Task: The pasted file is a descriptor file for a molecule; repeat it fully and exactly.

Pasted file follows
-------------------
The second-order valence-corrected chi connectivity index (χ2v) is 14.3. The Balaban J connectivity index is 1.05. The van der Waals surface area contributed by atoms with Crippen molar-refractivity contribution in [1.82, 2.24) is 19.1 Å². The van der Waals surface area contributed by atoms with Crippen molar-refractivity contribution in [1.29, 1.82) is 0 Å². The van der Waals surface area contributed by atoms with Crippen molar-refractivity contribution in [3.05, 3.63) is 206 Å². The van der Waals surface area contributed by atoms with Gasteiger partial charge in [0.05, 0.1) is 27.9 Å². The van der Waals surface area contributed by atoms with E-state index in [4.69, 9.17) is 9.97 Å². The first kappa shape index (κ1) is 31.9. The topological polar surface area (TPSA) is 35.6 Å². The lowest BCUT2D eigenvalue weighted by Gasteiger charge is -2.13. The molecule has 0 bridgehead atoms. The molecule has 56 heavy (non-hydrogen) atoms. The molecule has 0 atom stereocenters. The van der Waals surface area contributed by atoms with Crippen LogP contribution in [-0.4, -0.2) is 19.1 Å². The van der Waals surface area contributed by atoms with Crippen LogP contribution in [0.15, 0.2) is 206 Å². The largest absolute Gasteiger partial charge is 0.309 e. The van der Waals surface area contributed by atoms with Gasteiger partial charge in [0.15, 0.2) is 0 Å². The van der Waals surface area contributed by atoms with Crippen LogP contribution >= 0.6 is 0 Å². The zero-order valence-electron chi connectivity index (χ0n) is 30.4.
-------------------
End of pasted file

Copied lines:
The second-order valence-corrected chi connectivity index (χ2v) is 14.3. The Balaban J connectivity index is 1.05. The van der Waals surface area contributed by atoms with Crippen molar-refractivity contribution in [1.82, 2.24) is 19.1 Å². The van der Waals surface area contributed by atoms with Crippen molar-refractivity contribution in [1.29, 1.82) is 0 Å². The van der Waals surface area contributed by atoms with Crippen molar-refractivity contribution in [3.05, 3.63) is 206 Å². The van der Waals surface area contributed by atoms with Gasteiger partial charge in [0.05, 0.1) is 27.9 Å². The van der Waals surface area contributed by atoms with E-state index in [4.69, 9.17) is 9.97 Å². The first kappa shape index (κ1) is 31.9. The topological polar surface area (TPSA) is 35.6 Å². The lowest BCUT2D eigenvalue weighted by Gasteiger charge is -2.13. The molecule has 0 bridgehead atoms. The molecule has 56 heavy (non-hydrogen) atoms. The molecule has 0 atom stereocenters. The van der Waals surface area contributed by atoms with Crippen LogP contribution in [-0.4, -0.2) is 19.1 Å². The van der Waals surface area contributed by atoms with Crippen LogP contribution in [0.15, 0.2) is 206 Å². The largest absolute Gasteiger partial charge is 0.309 e. The van der Waals surface area contributed by atoms with Gasteiger partial charge in [0.15, 0.2) is 0 Å². The van der Waals surface area contributed by atoms with Crippen LogP contribution >= 0.6 is 0 Å². The zero-order valence-electron chi connectivity index (χ0n) is 30.4.